Bottom line: When the Ten Commandments monument was constructed on the Capitol, it popped open a big can of religious freedom issues, as well as the door for other faiths to gain a piece of the state’s hallowed grounds (whether you support those faiths or not).

Pants on the ground

Tulsa City Councilor Jack Henderson just can’t take it anymore. He’s proposing a city ordinance amendment and waging a oneman war against baggy, saggy pants. “They just think that it’s the cool thing to do,” Henderson told the Tulsa World. “But it’s not cool when your wife or your mother or your girlfriend has to look at somebody’s dirty shorts.” He said he’d been stewing over this issue for three years, and said Dallas has a saggy pants ordinance, though it does not. Henderson and his staff are researching the issue further. Bottom line: An attempt to turn Tulsa PD into bonafide

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DOG WELL 2014

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Satan can’t catch a break around the Capitol, but Oklahoma legislators are already getting behind the new Merry Christmas bill. House Bill 2317 would “permit school districts to display on school property scenes or symbols associated with traditional winter celebrations.” The author of the bill is Tulsa’s own Republican Rep. Ken Walker, who said in a press conference that he’d like to “put a beacon of light, a safe harbor, if you will in the pages of statutes” that would allow schoolchildren and teachers alike to “express their core beliefs and celebrate winter traditions without fear of lawsuit, retribution or reprisal.” The Texas legislature passed a similar bill that would forestall lawsuits against schools that prefer to spread only Christmas-specific holiday cheer. Bottom line: “This is a way legislators can score political points with the cost being born by school districts,” said American Civil Liberties Union spokesperson Brady Henderson. It’s the perfect gift for the school district that has everything.

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Have a merry ‘Winter Tradition!’

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European Values

A Swedish TV show, "Biss och Kajs," found itself in the spotlight in November — in Russia, where government-run television apparently used it to send a political message to Ukraine by highlighting the program's theme of teaching children about bodily functions. The episode Russia chose featured three bulkily-costumed actors sitting around talking — with one dressed in yellow, one in brown, and the other unmistakably as a large, nude human posterior. (“Biss och Kajs” is highly regarded in Sweden; “biss” and “kajs” refer, respectively, to the yellow and brown functions.) Ukraine (against Russia's wishes) is considering a trade agreement with the European Union, and, the Russian station director said, pointedly, "There you have European values in all their glory."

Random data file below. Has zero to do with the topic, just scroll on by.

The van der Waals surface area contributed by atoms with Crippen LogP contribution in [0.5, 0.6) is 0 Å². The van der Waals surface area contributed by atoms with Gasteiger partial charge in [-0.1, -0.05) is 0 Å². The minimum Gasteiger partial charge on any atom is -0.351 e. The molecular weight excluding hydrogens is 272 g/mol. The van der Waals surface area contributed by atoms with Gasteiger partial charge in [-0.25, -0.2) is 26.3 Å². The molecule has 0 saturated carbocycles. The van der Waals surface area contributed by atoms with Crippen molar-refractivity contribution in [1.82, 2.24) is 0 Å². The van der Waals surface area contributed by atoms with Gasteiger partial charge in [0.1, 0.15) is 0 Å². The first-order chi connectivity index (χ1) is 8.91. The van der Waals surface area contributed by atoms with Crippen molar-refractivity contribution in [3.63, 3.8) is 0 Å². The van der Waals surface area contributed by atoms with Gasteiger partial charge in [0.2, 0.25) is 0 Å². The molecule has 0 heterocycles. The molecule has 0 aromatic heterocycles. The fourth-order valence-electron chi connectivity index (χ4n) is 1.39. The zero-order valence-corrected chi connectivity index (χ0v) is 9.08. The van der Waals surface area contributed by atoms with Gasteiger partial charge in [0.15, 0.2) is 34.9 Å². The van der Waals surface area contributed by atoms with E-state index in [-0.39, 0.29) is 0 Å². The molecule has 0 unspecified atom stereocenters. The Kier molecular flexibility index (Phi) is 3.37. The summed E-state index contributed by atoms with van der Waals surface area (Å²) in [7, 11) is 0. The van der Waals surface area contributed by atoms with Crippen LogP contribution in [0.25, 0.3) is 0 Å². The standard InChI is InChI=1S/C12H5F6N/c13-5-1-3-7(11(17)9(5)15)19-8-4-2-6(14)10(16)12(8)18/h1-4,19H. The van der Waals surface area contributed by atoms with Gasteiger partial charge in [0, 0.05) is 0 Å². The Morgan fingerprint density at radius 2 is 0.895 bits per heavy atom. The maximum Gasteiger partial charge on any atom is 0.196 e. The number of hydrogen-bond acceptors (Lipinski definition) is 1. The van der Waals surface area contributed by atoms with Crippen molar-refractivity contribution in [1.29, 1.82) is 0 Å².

Compelling Explanations

The Bank of England, arguing before the U.K.'s Parliamentary Commission on Banking Standards in October, warned against limiting the bonuses that bankers have come to expect from their lucrative deals — ­ because that might encroach on their "human rights." The Bank suggested it is a human rights violation even to ask senior executives to demonstrate that they tried hard to comply with banking laws (because it is the government's job to prove violations).

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Slick Talkers

A young woman, accosted by a robber on Washington, D.C.'s Capitol Hill in October, told the man she was a low-paid intern — but an intern for the National Security Agency, and that within minutes of robbing her, the man would be tracked down by ubiquitous NSA surveillance. She said, later (reported the Washington Examiner), the man just "looked at me and ran away (empty-hand-

ed)." (2) A 29-year-old cafeteria worker at Sullivan East High School in Blountville, Tenn., swore to police on the scene in October that she was not the one who took money from a co-worker's purse, and she voluntarily stripped to near-nakedness to demonstrate her innocence. "See? I don't have it," she said. Moments later, an officer found the missing $27 stuffed in the woman's shoe.

Karma

Larry Poulos was stopped on an Arlington, Tex., street in September, bleeding from a head wound and complaining that he had just been robbed by two men. A friend of Poulos later corroborated that, but police also learned that the money Poulos had been carrying was the proceeds of his having robbed a credit union earlier that evening. He was treated for his wounds and then arrested. (2) At least 44 health workers were struck with a suspected norovirus in September at a Creative Health Care Management convention in Huron, Ohio. (Noroviruses are sometimes called the "Norwalk" virus, named after one notable outbreak in 1968 in Norwalk, Ohio, about 12 miles from Huron.)

Not My Fault